Berkeley adopted the system because of its low build costs - elements of the homes are built in Canada, then shipped over here - but even so, it has won plaudits from environmental groups and may show how future mainstream developers will adopt green technology.
The trend of pushing volume builders into environmentally- advanced construction techniques is being accelerated by new government guidelines.
Planning Policy Statement 22, unveiled quietly in 2004, gives local councils power to insist on 10 per cent renewable energy sources for new developments granted permission under certain circumstances.
The first local authority to act on the guidelines was Surrey County Council, and Linden Homes was the first developer to have the requirement imposed on one of its schemes in the county.
"As a windmill on an estate wouldn't be very popular we're going to use solar panels. Each house will have a two sq m panel. Because Linden buys in bulk and will use its own sub-contractors to fit them, it will cost only £1,500 per property," says Ivan Ball of Linden Homes, which has seven developments in the county.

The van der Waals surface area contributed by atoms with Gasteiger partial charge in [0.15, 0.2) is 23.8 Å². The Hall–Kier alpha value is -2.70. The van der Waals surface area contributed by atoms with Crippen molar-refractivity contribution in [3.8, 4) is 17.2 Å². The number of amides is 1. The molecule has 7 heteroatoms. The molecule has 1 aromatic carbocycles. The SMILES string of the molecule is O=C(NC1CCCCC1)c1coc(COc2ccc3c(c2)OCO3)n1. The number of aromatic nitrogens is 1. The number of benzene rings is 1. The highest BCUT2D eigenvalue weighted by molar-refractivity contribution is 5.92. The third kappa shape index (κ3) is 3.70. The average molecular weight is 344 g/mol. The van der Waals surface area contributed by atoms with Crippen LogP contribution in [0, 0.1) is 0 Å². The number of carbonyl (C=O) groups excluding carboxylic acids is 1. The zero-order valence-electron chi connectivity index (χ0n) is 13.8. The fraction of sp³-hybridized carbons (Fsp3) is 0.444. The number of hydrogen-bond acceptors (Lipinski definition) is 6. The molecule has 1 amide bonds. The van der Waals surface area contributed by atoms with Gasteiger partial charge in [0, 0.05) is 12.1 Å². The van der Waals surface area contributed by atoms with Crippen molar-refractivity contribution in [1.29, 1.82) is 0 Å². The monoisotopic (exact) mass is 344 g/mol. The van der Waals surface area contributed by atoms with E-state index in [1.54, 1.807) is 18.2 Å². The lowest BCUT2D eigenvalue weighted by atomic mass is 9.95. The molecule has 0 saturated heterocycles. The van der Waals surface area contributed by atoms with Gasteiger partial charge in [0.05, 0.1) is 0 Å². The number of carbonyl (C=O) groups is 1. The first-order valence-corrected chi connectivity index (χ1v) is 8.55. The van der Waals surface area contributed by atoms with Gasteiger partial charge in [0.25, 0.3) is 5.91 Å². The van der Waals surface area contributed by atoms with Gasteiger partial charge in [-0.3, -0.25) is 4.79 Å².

"Most home owners are suspicious of solar heating. They think it's a device on their roof that they don't understand and may prove a hassle to maintain, even though it's nothing of the kind. For us as a volume developer, the exercise is pretty painless and the cost quite small," explains Ball.
Another legal sanction is the use of building regulations to push green issues to the fore.
Building Regulation L, one of the latest to be introduced, obliges developers to improve the quality of double-glazing, enhance the type of boilers installed, and significantly increase the efficiency of insulation fitted into walls, floors and roof spaces.
Public resistence to eco-features highlighted by Ivan Ball may be about to change as more substantial evidence of the effects of global warming and soaring energy bills force the environment on to the political and personal agenda for people.
There is now a website advertising green homes for sale (www.greenmoves.co.uk), a campaign urging owners and builders to be more green (run by the WWF on www.wwf.org.uk/sustainablehomes) and details of how older properties can be made more energy efficient (with the Energy Savings Trust, www.est.org.uk). There's no excuse for not going green anymore - and soon there'll be a green home near you.